Whether the absence of suction feeding reduces temporal constraints on feeding kinematics, permitting greater variance in traits that characterize timing and the extent of motion in the neurocranium is tested, by comparing moray eel species with A. rostrata, two Centrarchids and a cichlid.
Motor Control Across Trophic Strategies: Muscle Activity of Biting and Suction Feeding Fishes1
Results demonstrate that change in the feeding motor pattern has accompanied morphological and behavioral change in transitions from suction to biting, which suggests that the neuromotor system has not acted as a constraint on the evolution of the feeding system in fishes.
Kinematics of feeding in bluegill sunfish: is there a general distinction between aquatic capture and transport behaviors?
  • Gillis, Lauder
  • Environmental Science, Biology
    The Journal of experimental biology
  • 1995
It is indicated that aquatic prey transport is kinematically distinct from capture behavior and that the distinctions between these two behaviors are remarkably consistent in two phylogenetically divergent lower vertebrate taxa.
Scaling the feeding mechanism of largemouth bass (Micropterus salmoides): kinematics of prey capture
  • Richard, Wainwright
  • Biology, Environmental Science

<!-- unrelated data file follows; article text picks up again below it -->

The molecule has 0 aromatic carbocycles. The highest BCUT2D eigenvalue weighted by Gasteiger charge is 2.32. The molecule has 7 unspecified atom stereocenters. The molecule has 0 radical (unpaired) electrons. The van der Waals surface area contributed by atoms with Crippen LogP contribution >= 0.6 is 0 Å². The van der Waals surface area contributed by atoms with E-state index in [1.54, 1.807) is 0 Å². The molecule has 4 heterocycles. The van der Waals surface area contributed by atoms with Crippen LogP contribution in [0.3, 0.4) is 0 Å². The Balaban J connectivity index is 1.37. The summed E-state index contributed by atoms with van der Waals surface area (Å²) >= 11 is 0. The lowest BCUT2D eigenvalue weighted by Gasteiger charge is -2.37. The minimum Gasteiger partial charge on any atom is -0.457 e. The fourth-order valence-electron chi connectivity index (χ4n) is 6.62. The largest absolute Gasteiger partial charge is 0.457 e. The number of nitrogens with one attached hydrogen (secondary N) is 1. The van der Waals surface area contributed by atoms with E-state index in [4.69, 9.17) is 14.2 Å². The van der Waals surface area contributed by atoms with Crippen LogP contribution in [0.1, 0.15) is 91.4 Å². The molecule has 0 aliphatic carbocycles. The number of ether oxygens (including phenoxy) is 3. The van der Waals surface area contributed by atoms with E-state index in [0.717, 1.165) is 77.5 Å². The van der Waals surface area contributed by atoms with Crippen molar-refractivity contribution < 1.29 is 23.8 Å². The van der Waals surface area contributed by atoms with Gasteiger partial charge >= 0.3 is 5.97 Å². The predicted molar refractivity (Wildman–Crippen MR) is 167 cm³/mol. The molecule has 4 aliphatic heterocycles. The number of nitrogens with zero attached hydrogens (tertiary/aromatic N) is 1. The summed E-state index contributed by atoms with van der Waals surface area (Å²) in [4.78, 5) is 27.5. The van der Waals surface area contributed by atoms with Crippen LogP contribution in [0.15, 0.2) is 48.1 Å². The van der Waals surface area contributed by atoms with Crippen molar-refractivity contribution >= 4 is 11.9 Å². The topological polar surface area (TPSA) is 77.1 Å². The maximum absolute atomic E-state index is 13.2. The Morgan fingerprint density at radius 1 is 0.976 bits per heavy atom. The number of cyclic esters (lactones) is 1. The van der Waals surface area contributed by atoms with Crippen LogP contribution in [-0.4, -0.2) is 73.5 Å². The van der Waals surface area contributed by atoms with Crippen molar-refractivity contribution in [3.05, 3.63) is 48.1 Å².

The Journal of experimental biology
  • 1995
It is demonstrated that body size can have major effects on feeding kinematics and that future comparative studies of feeding k Cinematics should use empirical data on size effects in kinematic comparisons between taxa.
CHAPTER 9 – Feeding in Snakes
Post-cranial prey transport mechanisms in the black pinesnake, Pituophis melanoleucus lodingi: an x-ray videographic study.
Observations of feeding behavior in a phylogenetically diverse sample of fourteen other snake species demonstrate that similar post-cranial transport mechanisms are used by a wide variety of alethinophidian snakes that feed on large, bulky prey.
Morphology predicts suction feeding performance in centrarchid fishes
A morphological model of force transmission in the fish head was developed and parameterized with measurements from individual fish to reveal a direct trade-off between morphological requirements of feeding on larger prey and the ability to generate subambient pressure while suction feeding on elusive prey.
Evolution of Levers and Linkages in the Feeding Mechanisms of Fishes1
  • M. Westneat
  • Biology
    Integrative and comparative biology
  • 2004
This study examines the diversity of mechanical design of the oral jaws in 35 species of ray-finned fishes to analyze lower jaw lever models in a broad phylogenetic range of taxa and identify the origin and evolutionary patterns of change in the linkage systems that power maxillary rotation and upper jaw protrusion.
Evolutionary Strategies and Morphological Innovations: Cichlid Pharyngeal Jaws
The conversion of the preexisting elements into a new and significantly improved cichlid adaptive complex of high selective value may have evolved by rapid steps under influence of strong selection pressure acting on the minor reconstruction of the -genotype which is involved in evolutionary changes of the pertinent ontogenetic mechanisms.
Feeding : form, function, and evolution in tetrapod vertebrates
Feeding is a detailed survey of the varied ways that land vertebrates acquire food and the functional anatomy and the control of complex and dynamic structural components are recurrent themes of this volume.